NATIONAL ABSINTHE DAY
March 5th is also known as National Absinthe Day. This day is for those who are 21 years or older to celebrate a drink called absinthe.
Often mistaken for a liqueur, it is truly a spirit because it isn’t sweetened. It belongs to the vodkas, gins, and whiskeys when categorizing absinthe.
The spirit is made by infusing wormwood, fennel, anise, and other herbs into alcohol through distillation. The creation of absinthe is credited to Pierre Ordinaire, a French doctor. He developed and prescribed the elixir in the early 19th century as a cure for many illnesses.
It has a strong licorice flavor to it and has a high alcohol content. The spirit is often served with ice, a sugar cube placed on a slotted spoon over the glass and water poured over the sugar.
Also known as The Green Fairy, The Green Goddess or The Green Lady, the drink was popular with artists and writers. It was also once rumored to have hallucinogenic effects. Just as it was gaining in popularity, as the century was coming to a close, its reputation took some severe blows.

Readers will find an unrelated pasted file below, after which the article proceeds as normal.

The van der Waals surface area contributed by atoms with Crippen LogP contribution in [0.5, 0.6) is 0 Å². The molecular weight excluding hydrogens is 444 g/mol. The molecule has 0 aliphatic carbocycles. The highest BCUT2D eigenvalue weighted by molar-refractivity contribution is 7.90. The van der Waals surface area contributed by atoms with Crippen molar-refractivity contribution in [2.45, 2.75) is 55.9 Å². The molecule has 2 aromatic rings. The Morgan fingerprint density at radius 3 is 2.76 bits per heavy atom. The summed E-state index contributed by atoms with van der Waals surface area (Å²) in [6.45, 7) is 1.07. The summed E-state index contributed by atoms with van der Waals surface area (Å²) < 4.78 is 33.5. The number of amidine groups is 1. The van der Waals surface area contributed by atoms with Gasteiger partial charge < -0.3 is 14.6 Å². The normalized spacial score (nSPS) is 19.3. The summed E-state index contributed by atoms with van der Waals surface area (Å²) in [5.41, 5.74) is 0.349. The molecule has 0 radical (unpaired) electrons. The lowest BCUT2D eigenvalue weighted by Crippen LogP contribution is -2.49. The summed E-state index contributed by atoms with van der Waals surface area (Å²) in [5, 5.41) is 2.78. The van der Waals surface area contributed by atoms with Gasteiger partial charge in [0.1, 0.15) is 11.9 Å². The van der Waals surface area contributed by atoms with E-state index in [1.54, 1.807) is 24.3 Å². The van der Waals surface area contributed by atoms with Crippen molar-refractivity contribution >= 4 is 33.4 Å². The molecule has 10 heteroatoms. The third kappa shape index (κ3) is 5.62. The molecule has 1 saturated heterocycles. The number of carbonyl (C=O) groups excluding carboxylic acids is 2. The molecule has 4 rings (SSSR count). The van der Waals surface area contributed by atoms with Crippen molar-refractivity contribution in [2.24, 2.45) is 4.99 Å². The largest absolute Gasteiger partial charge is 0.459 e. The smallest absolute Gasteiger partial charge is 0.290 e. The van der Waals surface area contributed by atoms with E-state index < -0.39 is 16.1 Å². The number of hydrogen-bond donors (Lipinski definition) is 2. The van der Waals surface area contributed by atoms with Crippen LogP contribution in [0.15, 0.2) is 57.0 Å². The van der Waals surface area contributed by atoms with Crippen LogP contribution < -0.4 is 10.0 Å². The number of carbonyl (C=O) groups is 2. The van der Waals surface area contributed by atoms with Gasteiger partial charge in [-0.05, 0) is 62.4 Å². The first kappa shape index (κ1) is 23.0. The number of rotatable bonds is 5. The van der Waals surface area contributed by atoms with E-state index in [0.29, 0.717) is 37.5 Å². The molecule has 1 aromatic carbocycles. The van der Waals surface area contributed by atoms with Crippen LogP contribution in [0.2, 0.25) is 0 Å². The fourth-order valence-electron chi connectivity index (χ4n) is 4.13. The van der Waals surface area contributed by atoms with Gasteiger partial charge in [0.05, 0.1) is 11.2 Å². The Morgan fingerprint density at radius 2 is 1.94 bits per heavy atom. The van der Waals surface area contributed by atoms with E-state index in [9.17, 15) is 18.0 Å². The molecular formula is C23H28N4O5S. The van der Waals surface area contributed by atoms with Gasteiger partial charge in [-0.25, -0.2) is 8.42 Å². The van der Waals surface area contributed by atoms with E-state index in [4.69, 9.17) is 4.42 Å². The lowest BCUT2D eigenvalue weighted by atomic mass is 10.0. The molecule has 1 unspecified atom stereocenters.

The Green Lady was blamed for causing madness, seizures, and low morality, among other ills of society. One of the final blows was a scandal in 1905 involving a French laborer who had spent the day drinking. His drink of choice was absinthe. Later that day he murdered his children and pregnant wife.
The drink was banned in France and other countries soon followed. In the United States and around the world the ban has since been lifted.
Studies have proven there is nothing hallucinogenic about the drink. Absinthe does have a higher alcohol content than other spirits, so keeping that in mind is important to drink responsibly.
HOW TO OBSERVE #NationalAbsintheDay
Have some absinthe (Remember always to drink responsibly and never to drink and drive) and use #NationalAbsintheDay to post on social media.
NATIONAL ABSINTHE DAY HISTORY
Why March 5th? It’s a nod to Pernod, and the day the approval of their final label for Pernod Fils Absinthe became official in 2013.
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